If the qualified privilege is established, it will not be lost unless appellant can prove malice. Appellant acknowledges in his deposition that he had no evidence that the members of the city council acted with malice toward him. Therefore, the qualified privilege was not abused, and respondents were shielded from liability. Appellant's defamation claim must fail and summary judgment was properly granted thereon.


    Summary judgment to the respondents is reversed on all claims except the defamation claim, and the case is remanded for further proceedings consistent with this opinion.

    Affirmed in part, reversed in part and remanded.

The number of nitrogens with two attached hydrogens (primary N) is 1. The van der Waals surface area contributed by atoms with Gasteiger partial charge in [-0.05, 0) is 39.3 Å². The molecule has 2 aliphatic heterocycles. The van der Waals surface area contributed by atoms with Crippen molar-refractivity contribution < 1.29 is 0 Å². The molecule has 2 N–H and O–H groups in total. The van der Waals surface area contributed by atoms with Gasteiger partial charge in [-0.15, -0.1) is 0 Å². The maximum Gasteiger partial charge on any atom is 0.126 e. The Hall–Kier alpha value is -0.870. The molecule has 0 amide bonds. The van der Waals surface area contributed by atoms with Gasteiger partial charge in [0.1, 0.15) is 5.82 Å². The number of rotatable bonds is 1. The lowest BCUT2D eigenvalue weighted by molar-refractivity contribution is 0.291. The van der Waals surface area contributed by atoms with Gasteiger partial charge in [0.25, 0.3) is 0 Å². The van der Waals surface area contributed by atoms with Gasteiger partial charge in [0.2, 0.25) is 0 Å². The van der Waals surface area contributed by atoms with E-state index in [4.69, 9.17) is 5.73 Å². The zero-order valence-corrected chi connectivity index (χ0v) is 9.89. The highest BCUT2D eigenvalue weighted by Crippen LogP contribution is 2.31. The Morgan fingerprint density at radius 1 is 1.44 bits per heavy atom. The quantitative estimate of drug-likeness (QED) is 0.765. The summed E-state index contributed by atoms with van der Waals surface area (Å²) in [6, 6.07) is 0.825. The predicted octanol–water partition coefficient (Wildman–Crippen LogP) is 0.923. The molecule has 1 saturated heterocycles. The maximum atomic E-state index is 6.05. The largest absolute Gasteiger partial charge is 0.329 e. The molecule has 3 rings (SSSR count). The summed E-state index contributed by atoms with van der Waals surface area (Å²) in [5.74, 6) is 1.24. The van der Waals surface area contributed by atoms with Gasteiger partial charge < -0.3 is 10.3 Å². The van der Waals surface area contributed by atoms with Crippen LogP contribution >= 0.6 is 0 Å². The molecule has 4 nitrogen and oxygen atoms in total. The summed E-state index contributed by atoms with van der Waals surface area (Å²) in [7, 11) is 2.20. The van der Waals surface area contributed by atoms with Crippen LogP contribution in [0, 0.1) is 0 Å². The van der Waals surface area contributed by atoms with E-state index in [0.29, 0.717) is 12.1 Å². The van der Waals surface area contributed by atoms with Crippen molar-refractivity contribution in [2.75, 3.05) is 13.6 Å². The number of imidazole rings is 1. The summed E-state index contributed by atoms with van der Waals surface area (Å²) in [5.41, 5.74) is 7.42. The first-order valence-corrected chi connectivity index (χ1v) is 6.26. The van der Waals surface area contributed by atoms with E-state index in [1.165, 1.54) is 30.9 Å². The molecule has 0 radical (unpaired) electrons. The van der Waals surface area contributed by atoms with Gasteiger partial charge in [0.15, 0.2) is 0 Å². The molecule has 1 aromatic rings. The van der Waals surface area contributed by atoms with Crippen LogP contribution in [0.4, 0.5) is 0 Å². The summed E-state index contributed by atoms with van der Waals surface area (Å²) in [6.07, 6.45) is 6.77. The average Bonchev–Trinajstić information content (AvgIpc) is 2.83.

[1] Compare Wood v. Town of Frederica, 529 F. Supp. 403 (D.Del.1982), aff'd. 688 F.2d 828, and Hoopes v. Nacrelli, 512 F. Supp. 363 (E.D.Pa. 1981). Both were 42 U.S.C. § 1983 cases involving claims of chiefs of police against their respective mayors. In Wood the parties agreed the chief's "speech" was protected activity but the court found that the chief would have been fired anyway due to the deterioration of the working relationship. Wood at 404, 405. In Hoopes, despite the court's conclusion that the chief's activity was "constitutionally protected speech," Hoopes at 364, the defendant mayor's motion for summary judgment was granted because of the need for a good working relationship and deterioration of that relationship following the chief's activities. Hoopes at 366-67. Neither of these cases is analytically consistent with the later Eighth Circuit cases of Hamer and Lewis. In both Wood and Hoopes, even though under step one of Hamer the plaintiff's "speech" was protected activity, the courts in effect used Pickering balancing (properly, a component of step one) to deny plaintiffs' claims.